By Judy Babb
Dallas District 10 City Council member Adam McGough exudes excitement when he talks about his district, what the residents want and the way people are willing to work toward getting projects done.
He exudes the same excitement when he talks about his three sons and how he takes them with him so they can absorb the importance of serving others.
He keeps his boys involved. His middle son Cooper, now 13, pressed the button to record the vote for the billion-dollar bond package approved by the council. Noah, 14, and Eli, 8, have also attended events and marches and celebrated the opening of new restaurants and developments in District 10 with their dad.
“I love to bring the kids and have them be involved in everything,” he said.
“I’ve been able to watch how this has influenced their lives because they’ve seen it all.”
McGough, a lawyer, is in his fourth and final term as a city council person. His tenure ends in 2023.
From the beginning, he saw his job as being a mediator.
He tells of his early days on the council. He described a very contentious vote on the Trinity Toll Road. It was a tight 8-7 decision.
“I did what I do in normal practice,” he said. “I looked at the interests, identified a solution, and by the end of the meeting, we had the first unanimous vote in history of the city. That became my role.”
McGough’s mediating brought different sides together over Chapter 27 housing issues, police and firemen pension negotiations, raising pay for first responders, and every single budget.
“Every budget since I’ve been involved, we have been able to get key amendments passed,” he said. “The council also has reduced the property tax rates every year. That hasn’t happened in the history of the city as far back as I can go.”
The day-to-day would keep anyone busy but often things quickly change. McGough is head of the Public Safety committee. That meant the Dallas Police Department’s massive data loss fell under his purview. He and District 12 City Council member and Government Performance Committee Chair Cara Mendelsohn banded together to determine what happened, the timelines, the plans to make sure it didn’t happen again.
“We wanted to get the basic things before we opened it up to the rest of the council,” McGough said.
But it got harder. McGough was supposed to speak on a panel, which overlapped most of the council meeting. The panel started 30 minutes before the meeting so McGough frontloaded what he had to say and then tried to keep up with panel and chime in when he could.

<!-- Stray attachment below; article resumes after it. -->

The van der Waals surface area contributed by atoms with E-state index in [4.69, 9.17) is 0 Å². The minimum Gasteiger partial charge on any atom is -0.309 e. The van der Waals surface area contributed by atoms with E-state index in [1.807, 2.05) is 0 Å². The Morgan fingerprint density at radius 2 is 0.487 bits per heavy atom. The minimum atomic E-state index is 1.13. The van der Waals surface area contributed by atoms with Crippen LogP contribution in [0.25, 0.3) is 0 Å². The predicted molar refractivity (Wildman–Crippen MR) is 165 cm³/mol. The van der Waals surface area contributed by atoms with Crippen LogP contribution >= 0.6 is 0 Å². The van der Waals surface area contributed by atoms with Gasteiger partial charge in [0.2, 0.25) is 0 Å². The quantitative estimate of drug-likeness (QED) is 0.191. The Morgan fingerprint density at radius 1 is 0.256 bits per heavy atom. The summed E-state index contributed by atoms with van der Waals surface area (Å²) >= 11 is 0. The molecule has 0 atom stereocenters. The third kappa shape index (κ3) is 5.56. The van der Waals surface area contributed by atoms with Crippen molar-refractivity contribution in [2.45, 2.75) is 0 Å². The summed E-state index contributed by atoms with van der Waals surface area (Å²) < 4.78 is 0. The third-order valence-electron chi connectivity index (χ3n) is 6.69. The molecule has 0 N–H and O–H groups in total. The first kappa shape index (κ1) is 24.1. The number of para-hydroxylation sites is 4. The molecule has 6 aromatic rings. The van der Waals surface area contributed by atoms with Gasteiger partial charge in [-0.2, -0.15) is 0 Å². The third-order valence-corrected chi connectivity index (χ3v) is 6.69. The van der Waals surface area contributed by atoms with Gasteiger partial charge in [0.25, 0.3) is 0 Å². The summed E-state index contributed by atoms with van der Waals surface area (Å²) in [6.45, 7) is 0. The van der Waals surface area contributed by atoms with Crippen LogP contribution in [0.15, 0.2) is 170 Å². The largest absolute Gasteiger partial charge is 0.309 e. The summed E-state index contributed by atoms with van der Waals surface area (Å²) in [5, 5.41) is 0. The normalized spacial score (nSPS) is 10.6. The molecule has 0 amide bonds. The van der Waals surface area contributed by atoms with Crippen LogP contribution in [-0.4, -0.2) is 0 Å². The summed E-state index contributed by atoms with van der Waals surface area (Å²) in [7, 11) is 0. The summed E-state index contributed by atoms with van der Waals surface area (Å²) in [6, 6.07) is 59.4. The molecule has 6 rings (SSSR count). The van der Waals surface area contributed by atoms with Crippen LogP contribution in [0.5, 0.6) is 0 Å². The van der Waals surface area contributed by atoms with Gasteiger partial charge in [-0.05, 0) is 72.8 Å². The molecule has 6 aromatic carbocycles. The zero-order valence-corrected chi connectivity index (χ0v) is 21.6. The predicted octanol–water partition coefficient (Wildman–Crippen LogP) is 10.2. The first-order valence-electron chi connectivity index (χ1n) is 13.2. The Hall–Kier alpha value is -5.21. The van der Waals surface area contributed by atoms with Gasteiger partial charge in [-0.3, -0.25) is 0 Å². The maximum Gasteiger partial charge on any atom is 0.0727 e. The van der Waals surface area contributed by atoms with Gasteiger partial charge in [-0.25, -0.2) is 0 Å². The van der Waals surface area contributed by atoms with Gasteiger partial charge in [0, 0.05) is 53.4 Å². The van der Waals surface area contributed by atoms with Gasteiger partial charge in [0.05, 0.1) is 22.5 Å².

“There’s never a dull moment,” he said. “Sleep is a luxury I’m looking forward to one of these days.”
McGough never aspired to be in politics. “I always view myself as a public servant and that is the lens I try to look through on all of this,” McGough said. As each new term approached, he didn’t know if he would run. “I’m very faith guided, and I had to go through the process considering family and other issues.”
He always wanted to make sure he would be effective and be where he was supposed to be. That started when he moved to Dallas from Nacogdoches and worked as a community prosecutor. He settled in and believed he was doing the job well. But his phone rang, and then-Mayor Tom Rawlings asked him to be his chief of staff and run the Grow South Initiative. In 2015, he was elected to city council.
“Each step of the way has been very interesting and not a planned approach,” McGough said. “But it’s put me in a lot of interesting places.”
Among those are planning for Ebola, helping work through the tragic July 7, 2016, shooting of 12 Dallas police officers and, of course, the pandemic.
“The mayor appointed me to chair the community side of the COVID response,” he said. “I was still chairing public safety when all the protests were happening.” He had his hands full. McGough salutes Hamilton Park and Lake Highlands for bringing the community together to support the district initiative, All in D-10.
“We get people together every month just to get ideas,” he said. “I’d say ‘Give me my to-do list.’”
One of those is 12000 Greenville — The City of Refuge Lake Highlands. This program will bring in community assets — a restaurant, a coffee shop, an urban farm, a farmers market and a coworking space for people to develop work skills. It will have a village of tiny homes and staff homes to help people coming out of crisis.
McGough is excited about the model.
“It doesn’t exist anywhere else,” he said. “We see it as a model we will use in other parts of the city and that will be used in other parts of the country.
“We are intentionally creating spaces where people from different walks of life share the same spaces. Everyone grows together and we are a better community for it.”
He is also excited about being able to spend more time with his family. Don’t look for him to run for mayor.
“I don’t know what happens next,” he said. “That goes back to my faith and everything else will work out. I just want to be the best husband and dad for my family.”